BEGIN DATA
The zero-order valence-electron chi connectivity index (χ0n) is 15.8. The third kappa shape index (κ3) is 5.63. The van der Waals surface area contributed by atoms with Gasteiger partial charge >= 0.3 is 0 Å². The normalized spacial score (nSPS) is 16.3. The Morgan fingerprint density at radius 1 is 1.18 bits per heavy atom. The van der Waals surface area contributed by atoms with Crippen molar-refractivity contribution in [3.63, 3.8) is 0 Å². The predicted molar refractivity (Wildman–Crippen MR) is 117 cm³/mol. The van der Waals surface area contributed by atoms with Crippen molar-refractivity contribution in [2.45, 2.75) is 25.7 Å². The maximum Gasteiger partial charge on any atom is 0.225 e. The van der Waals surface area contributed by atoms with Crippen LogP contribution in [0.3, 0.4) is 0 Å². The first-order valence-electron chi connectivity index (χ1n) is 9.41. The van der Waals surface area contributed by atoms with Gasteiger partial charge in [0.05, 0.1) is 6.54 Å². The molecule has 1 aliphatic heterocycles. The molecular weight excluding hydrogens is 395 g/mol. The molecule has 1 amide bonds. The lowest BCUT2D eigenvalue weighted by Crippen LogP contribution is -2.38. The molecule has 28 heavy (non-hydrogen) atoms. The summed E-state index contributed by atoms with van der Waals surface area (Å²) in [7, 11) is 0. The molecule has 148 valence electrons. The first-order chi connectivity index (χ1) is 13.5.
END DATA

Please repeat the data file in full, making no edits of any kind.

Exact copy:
The zero-order valence-electron chi connectivity index (χ0n) is 15.8. The third kappa shape index (κ3) is 5.63. The van der Waals surface area contributed by atoms with Gasteiger partial charge >= 0.3 is 0 Å². The normalized spacial score (nSPS) is 16.3. The Morgan fingerprint density at radius 1 is 1.18 bits per heavy atom. The van der Waals surface area contributed by atoms with Crippen molar-refractivity contribution in [3.63, 3.8) is 0 Å². The predicted molar refractivity (Wildman–Crippen MR) is 117 cm³/mol. The van der Waals surface area contributed by atoms with Crippen molar-refractivity contribution in [2.45, 2.75) is 25.7 Å². The maximum Gasteiger partial charge on any atom is 0.225 e. The van der Waals surface area contributed by atoms with Crippen LogP contribution in [0.3, 0.4) is 0 Å². The first-order valence-electron chi connectivity index (χ1n) is 9.41. The van der Waals surface area contributed by atoms with Gasteiger partial charge in [0.05, 0.1) is 6.54 Å². The molecule has 1 aliphatic heterocycles. The molecular weight excluding hydrogens is 395 g/mol. The molecule has 1 amide bonds. The lowest BCUT2D eigenvalue weighted by Crippen LogP contribution is -2.38. The molecule has 28 heavy (non-hydrogen) atoms. The summed E-state index contributed by atoms with van der Waals surface area (Å²) in [7, 11) is 0. The molecule has 148 valence electrons. The first-order chi connectivity index (χ1) is 13.5.